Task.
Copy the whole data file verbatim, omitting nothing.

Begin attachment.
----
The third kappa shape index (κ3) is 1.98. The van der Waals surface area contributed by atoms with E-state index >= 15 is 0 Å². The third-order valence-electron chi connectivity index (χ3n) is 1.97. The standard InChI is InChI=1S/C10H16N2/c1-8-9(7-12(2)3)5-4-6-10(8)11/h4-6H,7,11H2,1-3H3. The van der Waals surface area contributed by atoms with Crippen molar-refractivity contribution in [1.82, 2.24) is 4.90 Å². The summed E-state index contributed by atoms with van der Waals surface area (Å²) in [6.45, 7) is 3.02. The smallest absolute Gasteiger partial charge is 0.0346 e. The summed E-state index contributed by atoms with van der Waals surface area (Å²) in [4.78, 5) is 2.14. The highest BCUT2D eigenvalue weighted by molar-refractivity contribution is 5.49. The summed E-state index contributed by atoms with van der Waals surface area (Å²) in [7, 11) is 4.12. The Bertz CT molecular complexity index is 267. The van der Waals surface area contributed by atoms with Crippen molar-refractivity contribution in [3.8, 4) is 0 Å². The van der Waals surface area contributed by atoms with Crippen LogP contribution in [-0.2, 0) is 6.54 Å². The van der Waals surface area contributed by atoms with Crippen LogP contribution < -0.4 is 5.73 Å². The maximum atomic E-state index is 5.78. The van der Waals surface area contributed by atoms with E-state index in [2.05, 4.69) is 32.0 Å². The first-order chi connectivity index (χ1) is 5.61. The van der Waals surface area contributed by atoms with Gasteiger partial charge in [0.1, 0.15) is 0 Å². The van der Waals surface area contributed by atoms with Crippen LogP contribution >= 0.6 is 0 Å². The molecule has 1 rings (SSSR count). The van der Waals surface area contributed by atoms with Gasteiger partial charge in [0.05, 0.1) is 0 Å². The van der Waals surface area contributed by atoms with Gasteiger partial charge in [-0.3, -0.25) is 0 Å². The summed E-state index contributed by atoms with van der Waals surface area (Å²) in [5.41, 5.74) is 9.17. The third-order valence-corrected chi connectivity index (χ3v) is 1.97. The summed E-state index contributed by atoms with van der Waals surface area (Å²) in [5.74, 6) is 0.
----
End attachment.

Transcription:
The third kappa shape index (κ3) is 1.98. The van der Waals surface area contributed by atoms with E-state index >= 15 is 0 Å². The third-order valence-electron chi connectivity index (χ3n) is 1.97. The standard InChI is InChI=1S/C10H16N2/c1-8-9(7-12(2)3)5-4-6-10(8)11/h4-6H,7,11H2,1-3H3. The van der Waals surface area contributed by atoms with Crippen molar-refractivity contribution in [1.82, 2.24) is 4.90 Å². The summed E-state index contributed by atoms with van der Waals surface area (Å²) in [6.45, 7) is 3.02. The smallest absolute Gasteiger partial charge is 0.0346 e. The summed E-state index contributed by atoms with van der Waals surface area (Å²) in [4.78, 5) is 2.14. The highest BCUT2D eigenvalue weighted by molar-refractivity contribution is 5.49. The summed E-state index contributed by atoms with van der Waals surface area (Å²) in [7, 11) is 4.12. The Bertz CT molecular complexity index is 267. The van der Waals surface area contributed by atoms with Crippen molar-refractivity contribution in [3.8, 4) is 0 Å². The van der Waals surface area contributed by atoms with Crippen LogP contribution in [-0.2, 0) is 6.54 Å². The van der Waals surface area contributed by atoms with Crippen LogP contribution < -0.4 is 5.73 Å². The maximum atomic E-state index is 5.78. The van der Waals surface area contributed by atoms with E-state index in [2.05, 4.69) is 32.0 Å². The first-order chi connectivity index (χ1) is 5.61. The van der Waals surface area contributed by atoms with Gasteiger partial charge in [0.1, 0.15) is 0 Å². The van der Waals surface area contributed by atoms with Crippen LogP contribution >= 0.6 is 0 Å². The molecule has 1 rings (SSSR count). The van der Waals surface area contributed by atoms with Gasteiger partial charge in [0.05, 0.1) is 0 Å². The van der Waals surface area contributed by atoms with Gasteiger partial charge in [-0.3, -0.25) is 0 Å². The summed E-state index contributed by atoms with van der Waals surface area (Å²) in [5.41, 5.74) is 9.17. The third-order valence-corrected chi connectivity index (χ3v) is 1.97. The summed E-state index contributed by atoms with van der Waals surface area (Å²) in [5.74, 6) is 0.